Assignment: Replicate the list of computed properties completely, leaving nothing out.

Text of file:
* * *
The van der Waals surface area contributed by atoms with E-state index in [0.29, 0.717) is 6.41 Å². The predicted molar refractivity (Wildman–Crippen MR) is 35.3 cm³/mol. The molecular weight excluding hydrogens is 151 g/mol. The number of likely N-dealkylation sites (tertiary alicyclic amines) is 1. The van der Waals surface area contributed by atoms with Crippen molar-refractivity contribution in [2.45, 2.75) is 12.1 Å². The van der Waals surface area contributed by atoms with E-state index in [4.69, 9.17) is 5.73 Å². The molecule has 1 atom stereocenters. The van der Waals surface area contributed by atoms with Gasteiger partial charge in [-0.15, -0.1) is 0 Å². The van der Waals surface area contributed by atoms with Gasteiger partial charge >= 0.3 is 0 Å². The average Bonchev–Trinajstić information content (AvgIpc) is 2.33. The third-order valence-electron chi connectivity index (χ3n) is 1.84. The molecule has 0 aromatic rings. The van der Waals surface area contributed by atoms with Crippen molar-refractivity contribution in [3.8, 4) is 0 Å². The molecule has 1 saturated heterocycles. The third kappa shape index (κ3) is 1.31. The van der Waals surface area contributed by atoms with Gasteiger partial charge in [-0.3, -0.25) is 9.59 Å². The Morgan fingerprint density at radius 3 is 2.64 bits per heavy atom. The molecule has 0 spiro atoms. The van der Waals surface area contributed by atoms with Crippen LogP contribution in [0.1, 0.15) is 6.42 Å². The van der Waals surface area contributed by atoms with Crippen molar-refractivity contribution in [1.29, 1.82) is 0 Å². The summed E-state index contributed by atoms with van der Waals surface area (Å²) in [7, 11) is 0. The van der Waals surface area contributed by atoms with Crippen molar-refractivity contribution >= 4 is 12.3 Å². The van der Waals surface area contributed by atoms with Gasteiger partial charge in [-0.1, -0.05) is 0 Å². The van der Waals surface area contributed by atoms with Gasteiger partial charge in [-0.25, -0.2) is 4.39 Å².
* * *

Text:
The van der Waals surface area contributed by atoms with E-state index in [0.29, 0.717) is 6.41 Å². The predicted molar refractivity (Wildman–Crippen MR) is 35.3 cm³/mol. The molecular weight excluding hydrogens is 151 g/mol. The number of likely N-dealkylation sites (tertiary alicyclic amines) is 1. The van der Waals surface area contributed by atoms with Crippen molar-refractivity contribution in [2.45, 2.75) is 12.1 Å². The van der Waals surface area contributed by atoms with E-state index in [4.69, 9.17) is 5.73 Å². The molecule has 1 atom stereocenters. The van der Waals surface area contributed by atoms with Gasteiger partial charge in [-0.15, -0.1) is 0 Å². The van der Waals surface area contributed by atoms with Gasteiger partial charge >= 0.3 is 0 Å². The average Bonchev–Trinajstić information content (AvgIpc) is 2.33. The third-order valence-electron chi connectivity index (χ3n) is 1.84. The molecule has 0 aromatic rings. The van der Waals surface area contributed by atoms with Crippen molar-refractivity contribution in [3.8, 4) is 0 Å². The molecule has 1 saturated heterocycles. The third kappa shape index (κ3) is 1.31. The van der Waals surface area contributed by atoms with Gasteiger partial charge in [-0.3, -0.25) is 9.59 Å². The Morgan fingerprint density at radius 3 is 2.64 bits per heavy atom. The molecule has 0 spiro atoms. The van der Waals surface area contributed by atoms with Crippen LogP contribution in [0.1, 0.15) is 6.42 Å². The van der Waals surface area contributed by atoms with Crippen molar-refractivity contribution in [1.29, 1.82) is 0 Å². The summed E-state index contributed by atoms with van der Waals surface area (Å²) in [7, 11) is 0. The van der Waals surface area contributed by atoms with Crippen molar-refractivity contribution >= 4 is 12.3 Å². The van der Waals surface area contributed by atoms with Gasteiger partial charge in [-0.1, -0.05) is 0 Å². The van der Waals surface area contributed by atoms with Gasteiger partial charge in [-0.25, -0.2) is 4.39 Å².